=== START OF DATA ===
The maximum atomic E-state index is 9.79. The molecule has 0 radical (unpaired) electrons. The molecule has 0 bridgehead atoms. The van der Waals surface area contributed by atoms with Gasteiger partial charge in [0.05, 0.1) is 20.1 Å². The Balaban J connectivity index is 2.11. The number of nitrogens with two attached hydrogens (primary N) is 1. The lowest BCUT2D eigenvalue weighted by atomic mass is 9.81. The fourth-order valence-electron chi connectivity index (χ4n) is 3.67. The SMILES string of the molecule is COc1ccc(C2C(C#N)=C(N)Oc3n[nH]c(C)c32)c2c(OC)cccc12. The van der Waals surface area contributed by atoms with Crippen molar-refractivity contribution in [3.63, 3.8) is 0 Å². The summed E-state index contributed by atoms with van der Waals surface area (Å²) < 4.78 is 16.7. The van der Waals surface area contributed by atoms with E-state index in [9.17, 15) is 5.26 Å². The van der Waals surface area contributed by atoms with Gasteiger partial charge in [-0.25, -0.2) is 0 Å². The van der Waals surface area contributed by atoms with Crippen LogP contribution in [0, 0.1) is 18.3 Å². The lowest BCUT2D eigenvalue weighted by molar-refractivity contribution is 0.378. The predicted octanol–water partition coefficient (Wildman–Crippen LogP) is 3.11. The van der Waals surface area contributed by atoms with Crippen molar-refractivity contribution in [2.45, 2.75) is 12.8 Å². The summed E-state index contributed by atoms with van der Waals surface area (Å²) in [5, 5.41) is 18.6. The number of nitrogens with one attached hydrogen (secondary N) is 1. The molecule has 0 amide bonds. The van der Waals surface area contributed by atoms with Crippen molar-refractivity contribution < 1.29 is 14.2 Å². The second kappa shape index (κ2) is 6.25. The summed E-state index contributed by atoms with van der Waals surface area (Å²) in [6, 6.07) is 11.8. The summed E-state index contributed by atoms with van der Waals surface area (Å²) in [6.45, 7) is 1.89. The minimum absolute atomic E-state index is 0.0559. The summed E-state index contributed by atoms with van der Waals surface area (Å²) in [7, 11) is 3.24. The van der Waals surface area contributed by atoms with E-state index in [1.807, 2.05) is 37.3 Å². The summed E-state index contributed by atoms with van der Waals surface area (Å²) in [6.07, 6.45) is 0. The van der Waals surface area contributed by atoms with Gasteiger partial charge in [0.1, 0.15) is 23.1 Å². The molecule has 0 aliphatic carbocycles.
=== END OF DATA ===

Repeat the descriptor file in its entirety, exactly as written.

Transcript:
The maximum atomic E-state index is 9.79. The molecule has 0 radical (unpaired) electrons. The molecule has 0 bridgehead atoms. The van der Waals surface area contributed by atoms with Gasteiger partial charge in [0.05, 0.1) is 20.1 Å². The Balaban J connectivity index is 2.11. The number of nitrogens with two attached hydrogens (primary N) is 1. The lowest BCUT2D eigenvalue weighted by atomic mass is 9.81. The fourth-order valence-electron chi connectivity index (χ4n) is 3.67. The SMILES string of the molecule is COc1ccc(C2C(C#N)=C(N)Oc3n[nH]c(C)c32)c2c(OC)cccc12. The van der Waals surface area contributed by atoms with Crippen molar-refractivity contribution in [3.63, 3.8) is 0 Å². The summed E-state index contributed by atoms with van der Waals surface area (Å²) < 4.78 is 16.7. The van der Waals surface area contributed by atoms with E-state index in [9.17, 15) is 5.26 Å². The van der Waals surface area contributed by atoms with Gasteiger partial charge in [-0.25, -0.2) is 0 Å². The van der Waals surface area contributed by atoms with Crippen LogP contribution in [0, 0.1) is 18.3 Å². The lowest BCUT2D eigenvalue weighted by molar-refractivity contribution is 0.378. The predicted octanol–water partition coefficient (Wildman–Crippen LogP) is 3.11. The van der Waals surface area contributed by atoms with Crippen molar-refractivity contribution in [2.45, 2.75) is 12.8 Å². The summed E-state index contributed by atoms with van der Waals surface area (Å²) in [5, 5.41) is 18.6. The number of nitrogens with one attached hydrogen (secondary N) is 1. The molecule has 0 amide bonds. The van der Waals surface area contributed by atoms with Crippen molar-refractivity contribution < 1.29 is 14.2 Å². The second kappa shape index (κ2) is 6.25. The summed E-state index contributed by atoms with van der Waals surface area (Å²) in [6, 6.07) is 11.8. The summed E-state index contributed by atoms with van der Waals surface area (Å²) in [6.45, 7) is 1.89. The minimum absolute atomic E-state index is 0.0559. The summed E-state index contributed by atoms with van der Waals surface area (Å²) in [7, 11) is 3.24. The van der Waals surface area contributed by atoms with E-state index in [1.807, 2.05) is 37.3 Å². The summed E-state index contributed by atoms with van der Waals surface area (Å²) in [6.07, 6.45) is 0. The van der Waals surface area contributed by atoms with Gasteiger partial charge in [0.1, 0.15) is 23.1 Å². The molecule has 0 aliphatic carbocycles.